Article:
Thinking Movement, Moving Thought Symposium at University of Surrey, 22.09.2017
It has been an incredibly valuable Friday, attending the ‘Thinking Movement, Moving Thought’ Symposium at the University of Surrey today. I could not expect better than attending a session run by Cate Deicher CMA and Amy Shapiro PhD from the Alverno College in USA. The movement session has been followed by a discussion in small groups on two questions: ‘What do I know now I didn’t know before?’ and ‘How is what you know NOW DISTINCT FROM verbal knowing?’. Obviously it was enough food for thoughts for everyone! My first reaction to the first question was: ‘Was I supposed to know anything?’, but as we articulated it, I came to decodify my feelings I went through the floaking exercises. I actually experienced a sense of plasticity and continuum as being together with others and moving on my own. For the first time I felt so much freedom in ‘being’ instead of ‘doing’, where my body presence was foregrounded and in conjunction or actively interactive with Space, rather than engaging into a particular Effort expression. We openly discussed the meaning of Space and the limitations and bias caused by language itself. Is language a static set of communication tools while movement is not? Can movement be considered a language? Ms Saphiro is investigating on how movement can be identified as a language yet still unconded. Certain movements are not easily explicable, yet they can be executed and effectively convey the meaning of one person’s intentions. We make meaning for ourselves all the times; for instance, we were asked to spot three people in the room. I did and then I was expecting that a task would follow. It didn’t happen so I forgot about them. Talking about us as sutures sticthing the space or void together, I came to the conclusion that we are all interconnected regardless of our awareness. What stands out in our daily interactions though, is the extent to which we priviledge certain things over others. That kind of meaning we create frame our space, therefore our world. So, space and thoughts: what’s their relation? Movement seems to be less mediated than speech. Using a specific term like ‘impulse’ implies the fact we are categorizing Space, that’s the priviledge of language. Movement as a way of ‘knowing’, what does this actually mean? Moving instead of knowing? Is the term ‘knowing’ synonimous of ‘habit’? Not really, cause habit may refer to something we get used to and rely on, leading to a grade of rigidity of how you perceive, sense, filter things. Habit, in this sense, can be problematic.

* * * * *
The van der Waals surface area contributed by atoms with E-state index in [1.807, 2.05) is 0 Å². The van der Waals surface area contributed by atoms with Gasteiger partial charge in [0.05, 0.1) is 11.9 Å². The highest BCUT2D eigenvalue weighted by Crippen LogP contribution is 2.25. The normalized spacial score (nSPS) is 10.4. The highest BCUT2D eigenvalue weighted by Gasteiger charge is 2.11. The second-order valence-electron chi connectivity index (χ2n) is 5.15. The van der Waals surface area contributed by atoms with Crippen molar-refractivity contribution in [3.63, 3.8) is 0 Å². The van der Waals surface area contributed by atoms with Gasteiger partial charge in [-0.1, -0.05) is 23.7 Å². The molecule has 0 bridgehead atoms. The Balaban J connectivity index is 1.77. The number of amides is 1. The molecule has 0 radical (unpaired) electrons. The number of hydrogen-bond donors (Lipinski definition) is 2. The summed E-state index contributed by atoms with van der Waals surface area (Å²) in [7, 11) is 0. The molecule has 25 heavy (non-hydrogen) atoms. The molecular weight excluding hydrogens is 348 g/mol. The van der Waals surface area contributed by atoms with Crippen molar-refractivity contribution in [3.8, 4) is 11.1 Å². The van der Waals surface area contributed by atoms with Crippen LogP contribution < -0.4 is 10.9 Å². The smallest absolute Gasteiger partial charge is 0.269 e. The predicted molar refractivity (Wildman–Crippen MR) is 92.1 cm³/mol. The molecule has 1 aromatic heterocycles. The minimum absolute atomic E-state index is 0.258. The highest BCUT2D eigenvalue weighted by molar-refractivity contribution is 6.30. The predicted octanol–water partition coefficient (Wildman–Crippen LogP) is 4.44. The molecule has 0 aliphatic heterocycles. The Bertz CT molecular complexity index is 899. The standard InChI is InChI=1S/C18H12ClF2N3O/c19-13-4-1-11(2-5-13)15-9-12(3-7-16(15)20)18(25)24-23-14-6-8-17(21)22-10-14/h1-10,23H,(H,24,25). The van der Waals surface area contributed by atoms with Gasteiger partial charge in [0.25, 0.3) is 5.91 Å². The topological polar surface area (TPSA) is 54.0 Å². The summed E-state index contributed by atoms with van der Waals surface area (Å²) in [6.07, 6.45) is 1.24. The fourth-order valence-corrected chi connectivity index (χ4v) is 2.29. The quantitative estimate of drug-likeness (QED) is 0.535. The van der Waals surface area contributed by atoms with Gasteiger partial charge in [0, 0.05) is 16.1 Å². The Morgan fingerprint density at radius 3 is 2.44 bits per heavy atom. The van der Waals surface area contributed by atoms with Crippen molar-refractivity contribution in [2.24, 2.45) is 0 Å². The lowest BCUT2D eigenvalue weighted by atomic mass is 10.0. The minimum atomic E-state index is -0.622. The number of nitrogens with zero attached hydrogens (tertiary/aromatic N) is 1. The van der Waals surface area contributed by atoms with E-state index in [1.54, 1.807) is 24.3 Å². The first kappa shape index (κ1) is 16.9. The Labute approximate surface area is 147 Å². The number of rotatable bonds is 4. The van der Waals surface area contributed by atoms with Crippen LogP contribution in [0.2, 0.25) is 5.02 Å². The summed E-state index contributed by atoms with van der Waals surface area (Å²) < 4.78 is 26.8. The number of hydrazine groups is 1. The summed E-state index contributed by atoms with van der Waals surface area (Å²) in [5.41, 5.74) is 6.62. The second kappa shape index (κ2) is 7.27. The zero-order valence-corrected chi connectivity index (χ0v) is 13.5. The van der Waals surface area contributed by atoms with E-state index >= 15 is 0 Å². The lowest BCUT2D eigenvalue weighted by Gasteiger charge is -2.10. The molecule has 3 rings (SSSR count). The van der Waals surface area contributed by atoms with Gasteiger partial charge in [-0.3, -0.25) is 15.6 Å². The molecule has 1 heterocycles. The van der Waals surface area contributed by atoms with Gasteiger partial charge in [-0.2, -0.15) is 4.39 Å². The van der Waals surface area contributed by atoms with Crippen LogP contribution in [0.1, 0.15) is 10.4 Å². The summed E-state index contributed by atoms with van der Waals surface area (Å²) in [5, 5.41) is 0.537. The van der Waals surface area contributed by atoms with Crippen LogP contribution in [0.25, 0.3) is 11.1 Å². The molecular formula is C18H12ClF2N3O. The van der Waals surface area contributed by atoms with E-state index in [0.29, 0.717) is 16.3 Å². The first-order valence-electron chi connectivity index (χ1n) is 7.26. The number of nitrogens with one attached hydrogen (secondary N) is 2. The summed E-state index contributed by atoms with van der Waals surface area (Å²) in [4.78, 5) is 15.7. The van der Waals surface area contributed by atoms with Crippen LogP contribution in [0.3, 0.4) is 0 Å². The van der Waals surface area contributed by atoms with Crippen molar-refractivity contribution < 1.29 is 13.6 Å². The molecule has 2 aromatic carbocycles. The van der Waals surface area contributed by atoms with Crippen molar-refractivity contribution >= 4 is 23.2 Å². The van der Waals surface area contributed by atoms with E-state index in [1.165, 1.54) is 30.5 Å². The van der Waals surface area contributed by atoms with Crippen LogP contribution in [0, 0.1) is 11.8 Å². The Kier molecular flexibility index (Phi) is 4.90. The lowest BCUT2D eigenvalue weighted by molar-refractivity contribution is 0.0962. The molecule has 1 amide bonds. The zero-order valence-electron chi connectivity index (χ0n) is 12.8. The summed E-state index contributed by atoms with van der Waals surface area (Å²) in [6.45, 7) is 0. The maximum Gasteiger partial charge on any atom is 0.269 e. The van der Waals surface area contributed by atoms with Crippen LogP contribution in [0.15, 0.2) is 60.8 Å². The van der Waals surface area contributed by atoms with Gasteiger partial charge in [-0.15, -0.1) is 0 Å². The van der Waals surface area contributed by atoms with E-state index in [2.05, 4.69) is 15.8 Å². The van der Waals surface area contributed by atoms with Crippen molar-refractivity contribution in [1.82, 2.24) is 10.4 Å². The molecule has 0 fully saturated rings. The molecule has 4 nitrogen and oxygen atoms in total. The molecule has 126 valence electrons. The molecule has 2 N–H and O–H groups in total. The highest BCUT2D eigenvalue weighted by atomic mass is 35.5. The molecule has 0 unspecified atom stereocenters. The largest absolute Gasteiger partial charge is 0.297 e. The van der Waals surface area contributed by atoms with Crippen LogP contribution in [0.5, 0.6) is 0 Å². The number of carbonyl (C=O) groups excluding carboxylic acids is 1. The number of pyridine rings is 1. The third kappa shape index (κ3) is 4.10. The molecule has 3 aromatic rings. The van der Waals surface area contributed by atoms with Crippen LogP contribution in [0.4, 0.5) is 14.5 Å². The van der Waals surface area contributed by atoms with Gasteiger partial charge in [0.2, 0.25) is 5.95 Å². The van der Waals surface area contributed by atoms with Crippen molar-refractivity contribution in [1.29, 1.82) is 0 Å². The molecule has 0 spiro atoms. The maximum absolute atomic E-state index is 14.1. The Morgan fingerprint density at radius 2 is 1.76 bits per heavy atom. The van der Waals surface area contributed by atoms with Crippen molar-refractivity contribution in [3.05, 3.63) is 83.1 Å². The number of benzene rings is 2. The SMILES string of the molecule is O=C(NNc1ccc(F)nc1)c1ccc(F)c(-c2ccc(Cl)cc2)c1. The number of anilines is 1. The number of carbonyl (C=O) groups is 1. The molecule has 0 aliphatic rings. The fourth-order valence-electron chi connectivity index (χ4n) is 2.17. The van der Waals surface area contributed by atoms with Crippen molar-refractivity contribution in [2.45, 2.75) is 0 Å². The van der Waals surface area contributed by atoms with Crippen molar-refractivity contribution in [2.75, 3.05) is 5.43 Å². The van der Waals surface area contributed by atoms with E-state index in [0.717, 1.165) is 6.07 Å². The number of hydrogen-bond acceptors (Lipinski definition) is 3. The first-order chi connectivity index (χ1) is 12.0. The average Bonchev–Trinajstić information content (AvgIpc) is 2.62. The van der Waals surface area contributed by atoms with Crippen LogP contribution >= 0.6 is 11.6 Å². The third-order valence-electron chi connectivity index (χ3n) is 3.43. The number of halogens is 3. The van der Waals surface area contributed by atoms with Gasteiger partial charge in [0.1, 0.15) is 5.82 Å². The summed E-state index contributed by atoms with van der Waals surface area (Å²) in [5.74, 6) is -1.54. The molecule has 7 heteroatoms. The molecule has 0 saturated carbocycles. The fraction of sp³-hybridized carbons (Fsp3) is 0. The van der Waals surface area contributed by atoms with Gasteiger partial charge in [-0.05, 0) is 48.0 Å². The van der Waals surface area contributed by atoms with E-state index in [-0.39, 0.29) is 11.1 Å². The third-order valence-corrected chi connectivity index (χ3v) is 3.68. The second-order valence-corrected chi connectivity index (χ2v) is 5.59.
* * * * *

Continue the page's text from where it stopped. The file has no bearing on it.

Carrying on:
I was fairly reflecting on the notion of time as to ‘knowledge’ which is translatable into a backwards look or present focus versus a ‘process of learning’ which unavoidably make you think of proceeding forward with an open mind to encounter and get nourished by unknown things. I thought of the dycotomy between stagnation of an embedded knowledge on one hand and the capacity to fluently connect to others on the other.
The lecture ‘Rhythm will help workers’ given by Dr Paola Crespi made me have a wider understanding of what Laban meant by rhythm and I will definitely research more on that. The passage I remember most from this session is ‘Laban stated that the only certainty is Change. And it is the quantic incapacity to embrace the Whole which urges us to analyse bits by bits, referring to the Cartesian network’.
The last two sessions held by Christopher Simpson and Will Wollen were very explicatory of the application of the Laban system in getting prepared to perform of a character. In particular, by naming qualities of human expressions, Effort wise, and their possible constellations we can delineate and perform a precise character typology. Again here, more to explore.
For further details, visit www.labanarium.com